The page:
“Their options are infinite,” Saccone said, referring to the amount archeological acreage available to immigrants seeking livable abodes.
Using ancient ruins is hardly a new concept in the history of the city, especially in periods when building materials have been scarce. The Coliseum was famously stripped of its marble to decorate Saint Peter’s Basilica in the 17th century.
Even cave-dwelling is something of a time-honored tradition. Duccio Di Paola, a professor of building economics at the University of Rome La Sapienza, says that caves and catacombs were especially popular during the post-World War II era, when hundreds of thousands of farm workers emigrated from the countryside to Rome seeking jobs and temporary housing. Cave life is simply seeing a revival because Eastern Europeans come to the city with fewer resources than other immigrant groups. “Fifty years ago it was Italians. Now it’s foreigners who see opportunities in the caves,” added Saccone.
Di Paola, whose office is a 15-minute-walk from the grotto settlements, also notes that real estate prices in the area run about €10,000 per square meter, which means the immigrants are in a prime neighborhood, albeit in caves. “[Being] able stroll the Piazza del Popolo whenever you feel like it. That’s a position of privilege no matter how you look at it,” said Di Paola.
Though Vladamir Akodyan hardly considers his lifestyle a privileged one, he can confirm the value of the real estate. While putting the finishing touches on the chain-link fence he’d erected around the entrance of his grotto, he complained that rents around Rome cut too deep into his €800 monthly earnings, a third of which he sends to his family in the Ukraine. “For two years I paid €200 a month for a bed in a room with eight other people. Finally, I said, ‘Enough, I can’t live like this!’” he said. Four months ago he changed addresses.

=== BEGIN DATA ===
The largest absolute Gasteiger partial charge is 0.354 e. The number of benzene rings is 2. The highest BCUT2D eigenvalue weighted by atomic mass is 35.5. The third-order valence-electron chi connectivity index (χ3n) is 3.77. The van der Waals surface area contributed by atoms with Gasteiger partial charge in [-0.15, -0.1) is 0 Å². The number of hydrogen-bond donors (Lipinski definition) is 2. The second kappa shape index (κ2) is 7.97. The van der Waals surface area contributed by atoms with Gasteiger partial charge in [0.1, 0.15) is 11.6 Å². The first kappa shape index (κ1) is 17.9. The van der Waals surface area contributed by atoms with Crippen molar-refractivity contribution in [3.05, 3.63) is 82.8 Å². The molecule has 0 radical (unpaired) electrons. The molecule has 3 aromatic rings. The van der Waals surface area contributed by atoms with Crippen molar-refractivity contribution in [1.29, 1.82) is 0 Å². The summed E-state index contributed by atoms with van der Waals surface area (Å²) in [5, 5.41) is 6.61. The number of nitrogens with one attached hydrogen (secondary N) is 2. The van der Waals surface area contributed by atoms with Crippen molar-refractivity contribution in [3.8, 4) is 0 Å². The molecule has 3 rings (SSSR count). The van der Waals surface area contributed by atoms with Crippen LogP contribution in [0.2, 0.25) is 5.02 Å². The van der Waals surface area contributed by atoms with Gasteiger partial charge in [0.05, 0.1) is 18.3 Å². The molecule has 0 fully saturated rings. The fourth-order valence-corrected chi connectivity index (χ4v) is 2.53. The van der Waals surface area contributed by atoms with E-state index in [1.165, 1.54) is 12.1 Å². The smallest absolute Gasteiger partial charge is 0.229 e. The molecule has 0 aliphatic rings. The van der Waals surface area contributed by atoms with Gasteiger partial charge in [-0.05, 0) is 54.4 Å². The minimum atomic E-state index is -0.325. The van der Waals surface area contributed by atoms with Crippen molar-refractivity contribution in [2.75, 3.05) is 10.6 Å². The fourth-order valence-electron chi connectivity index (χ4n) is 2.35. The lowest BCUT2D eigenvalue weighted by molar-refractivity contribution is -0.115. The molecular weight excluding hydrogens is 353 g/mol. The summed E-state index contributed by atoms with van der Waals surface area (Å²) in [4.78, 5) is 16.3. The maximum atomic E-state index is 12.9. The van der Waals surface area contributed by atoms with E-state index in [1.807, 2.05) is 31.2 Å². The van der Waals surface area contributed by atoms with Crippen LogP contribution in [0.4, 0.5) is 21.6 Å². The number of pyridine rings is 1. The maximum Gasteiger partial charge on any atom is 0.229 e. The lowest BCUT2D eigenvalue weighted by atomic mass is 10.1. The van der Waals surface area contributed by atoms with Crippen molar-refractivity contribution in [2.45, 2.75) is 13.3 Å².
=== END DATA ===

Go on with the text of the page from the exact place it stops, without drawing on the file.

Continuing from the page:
Stories like Akodyan’s are pervasive among his neighbors, who complain that many legitimate landlords won’t rent to immigrants, creating a black market of substandard apartments rented at gauged prices.
“I’ve been in apartments with no hot water, no privacy and little time to sleep. Here, I have all these things,” Lukas, the auto mechanic, said. The utilities available on Monte Parioli’s hillsides vary from cave to cave. Lukas’s features ceiling lights that run off a collection of car batteries stored beneath his bed. Others boast large water tanks rigged to networks of plastic tubing that approximate plumbing. Bathrooms are communal.
But the domestic bubble could be ready to pop.
Monte Parioli’s hillsides are part of a public complex known as the Valle delle Accademia. It contains the National Gallery of Modern Art, a number of international academic institutes and La Sapienza’s Valle Giulia School of Architecture. Since its creation in 1911, the complex has been largely neglected, allowing sections of its grounds to evolve into a patchwork of unmonitored areas including the hillsides. In January, however, researchers at Valle Giulia began studying plans to redevelop the area, spurring calls for the city to purge the caves.
Columnist Giuseppe Pullara, writing in Corriere della Sera’s Rome insert, accused Monte Parioli’s residents of turning a blind eye to the “metropolitan inferno” burgeoning next door. “Caves are caves, and that makes the people who live in them troglodytes, even if they’re well dressed,” he wrote.
Serving up aperitifs at a grassy terrace overlooking the city, bar owner Leonardo De Benedictis shrugs off the criticism. He has never visited the caves, but he knows them by reputation. “They’re just foreigners who need a place to sleep while waiting for better luck,” he said. Every now and then, his clients complain of smoke rising from hillside campfires. “It’s hard to know what goes on down there,” he said, looking over Rome’s dome-laden skyline, “Up here it’s paradise.”